More screenshots showing high-res and text sprites, and mouse support.
More screenshots showing high-res and text sprites, and mouse support.
Update release 18d17 of Puzzlang is now available on Github. This release fixes a few bugs and implements support for cursor games and text objects. The release is here. See the release notes for more information. Screenshot here:
And you can play it online. Try it here.
Update release 18c30 of Puzzlang is now available on Github. This release fixes a few bugs and implements a few remaining features of Puzzlescript. See the release notes for more information.
Now the real work begins, extending the pattern matching language of PuzzleScript to new game genres. Suggestions are most welcome.
This release of Puzzlang implements a pattern language compatible with PuzzleScript. The release includes a Puzzlang games engine, a Unity player and a selection of games.
The Puzzlang engine compiles and executes games scripts. It is nearly feature complete with PuzzleScript, and has a few extensions. The Unity player is quite basic, compared to what Unity can achieve, but it can play games and it too has a few enhancements. The games are selected from the PuzzleScript demos, and show the range of what now works.
Here are a few screenshots.
More on the Puzzlang page.
Check it out and let me know what you think.
PuzzleScript is a fascinating language for writing puzzle games, particular those of the block-pushing variety. It has a strong following, with hundreds of games written in it to various levels of quality. It is particular well-suited to prototyping a game (of a suitable genre) prior to turning it into a commercial quality distributable game. Full credit to Stephen Lavelle, whose many other creations may be found at increpare.
The aim of the Puzzlang project is to implement the PuzzleScript language using modern compiler tools, to put it on a firm footing from which it can be developed further. One reason is to target different platforms, such as Unity or mobile devices. Another is to improve the visual appearance, with higher resolution images and text. And there is the possibility of adding new features such as mouse support and new genres of puzzles based on the same pattern matching ideas.
So we begin.
An update to Polygamo has just been released. The release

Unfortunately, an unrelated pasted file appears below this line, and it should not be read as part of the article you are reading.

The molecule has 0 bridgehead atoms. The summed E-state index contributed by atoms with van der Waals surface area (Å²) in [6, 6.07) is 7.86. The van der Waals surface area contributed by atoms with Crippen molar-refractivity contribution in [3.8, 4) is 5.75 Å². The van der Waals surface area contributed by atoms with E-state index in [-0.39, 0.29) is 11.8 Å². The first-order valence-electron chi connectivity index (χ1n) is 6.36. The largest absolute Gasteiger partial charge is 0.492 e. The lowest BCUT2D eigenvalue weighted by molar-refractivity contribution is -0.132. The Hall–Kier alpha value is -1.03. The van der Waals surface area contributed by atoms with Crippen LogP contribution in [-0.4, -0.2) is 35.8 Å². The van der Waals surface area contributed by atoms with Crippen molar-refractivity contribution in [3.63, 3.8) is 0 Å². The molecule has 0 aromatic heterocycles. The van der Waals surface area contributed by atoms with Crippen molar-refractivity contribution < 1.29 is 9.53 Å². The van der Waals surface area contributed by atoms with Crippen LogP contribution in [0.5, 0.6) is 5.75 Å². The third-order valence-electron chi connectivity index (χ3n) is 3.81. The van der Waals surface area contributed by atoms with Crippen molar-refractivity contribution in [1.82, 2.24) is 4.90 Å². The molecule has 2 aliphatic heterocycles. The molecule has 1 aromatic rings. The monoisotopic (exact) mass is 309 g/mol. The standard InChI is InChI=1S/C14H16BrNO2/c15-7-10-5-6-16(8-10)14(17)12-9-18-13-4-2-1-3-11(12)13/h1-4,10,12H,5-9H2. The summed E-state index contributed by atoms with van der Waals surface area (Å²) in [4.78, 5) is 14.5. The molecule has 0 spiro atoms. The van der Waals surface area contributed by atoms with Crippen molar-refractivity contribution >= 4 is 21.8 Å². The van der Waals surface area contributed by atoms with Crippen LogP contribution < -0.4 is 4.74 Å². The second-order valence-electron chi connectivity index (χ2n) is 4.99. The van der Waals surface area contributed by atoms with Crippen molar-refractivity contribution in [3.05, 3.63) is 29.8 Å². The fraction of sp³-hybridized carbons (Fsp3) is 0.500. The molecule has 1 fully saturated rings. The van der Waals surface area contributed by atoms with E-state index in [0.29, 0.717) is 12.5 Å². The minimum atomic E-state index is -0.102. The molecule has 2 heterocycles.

The release includes 3 internal games and copies of around 30 user-created games, each with a readme.txt.
The release can be found on GitHub here.
Polygamo is a language compiler and general player for abstract games and puzzles. You can read more about it here.
The aim of Polygamo is to allow a human to play any general games and puzzles as long as there is a Game Description Language to describe them and a device to play them on.
The initial release is a Unity player with an implementation of the ZRF language. The project includes a games library, responsible for parsing the game description and providing the logic to play the game, an AI based on MCTS, a player for Unity, and a few sample games. This is just the first release, to get some feedback and gauge interest. More will follow.
This is open source software and it is free, in both senses. You are free to download it, free to use it or modify it and free to create games with it, at no charge. If you pass Polygamo or your games on to others you have to do so in exactly the same way: open source, free to use, free to modify and at no charge. For more details see Licence.
You can download Polygamo from Github here. You can submit issues there, or contact me through this web site.
PySol is an exciting collection of more than 200 solitaire card games. Its features include support for lots of distinct games, very nice look and feel, multiple cardsets and table tiles, sound and background music, unlimited undo & redo, load & save games, player statistics and log files, hint system, demo games, support for user written plug-ins, integrated HTML help browser and lots of documentation.